Given the reversal of the image through a lens, what constitutes the "top of the image" is really the bottom edge of the sensor. Because the mirror clears the bottom of the sensor first, and the top of the sensor last, I am positive that it is not a mirror issue if your image has a shadow on top.
At speeds up to 1/250ths of a second, the whole sensor window is open simultaneously. Anything faster, and the shutter opening is only a fraction of the image. At 1/500 of a second, a slot, covering 50% of the height of the sensor, is moving from the top of the sensor to the bottom. Confusing as this may be, the slot starts at the top of the sensor, which is the bottom of the image. It ends at the bottom of the sensor, which is the top of the image. At 1/1000 s, the slot covers 25% of the height. At 1/8000s, this is reduced to a slot of just 3% that races through the sensor field in 1/250 of a second.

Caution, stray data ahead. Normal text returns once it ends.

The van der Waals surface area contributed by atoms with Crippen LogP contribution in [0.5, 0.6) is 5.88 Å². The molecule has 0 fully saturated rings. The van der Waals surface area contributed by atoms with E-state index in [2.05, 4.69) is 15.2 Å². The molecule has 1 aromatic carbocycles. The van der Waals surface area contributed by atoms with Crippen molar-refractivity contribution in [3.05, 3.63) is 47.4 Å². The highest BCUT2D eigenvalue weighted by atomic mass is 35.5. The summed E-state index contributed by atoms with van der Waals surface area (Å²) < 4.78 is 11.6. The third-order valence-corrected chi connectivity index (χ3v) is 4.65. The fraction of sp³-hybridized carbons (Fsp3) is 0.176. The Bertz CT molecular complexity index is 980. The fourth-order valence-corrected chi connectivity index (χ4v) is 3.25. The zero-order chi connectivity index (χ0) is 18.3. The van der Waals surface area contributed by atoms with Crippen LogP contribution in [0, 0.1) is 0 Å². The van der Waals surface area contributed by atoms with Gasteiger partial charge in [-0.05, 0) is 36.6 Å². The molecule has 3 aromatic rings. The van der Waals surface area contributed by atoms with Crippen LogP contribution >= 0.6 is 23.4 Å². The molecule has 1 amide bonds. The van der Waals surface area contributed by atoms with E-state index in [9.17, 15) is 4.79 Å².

Now: if you have a shadow at the top of the image, something strange is happening in the last microseconds of the shutter actuation, when the slot arrives at the bottom of the sensor (= the top of the image). A shadow would indicate underexposure. This would suggest that the slot narrows on the last few millimeters of its travel. We can therefore be reasonably sure in saying that the leading curtain is slowing down prematurely, while the trailing curtain keeps its speed to the end.
I think this is a warranty issue. I know that the issue is complex, and I can't describe it in simpler terms. But Nikon's service department should not have trouble with this reasoning and should give you a free fix or a replacement. Good luck!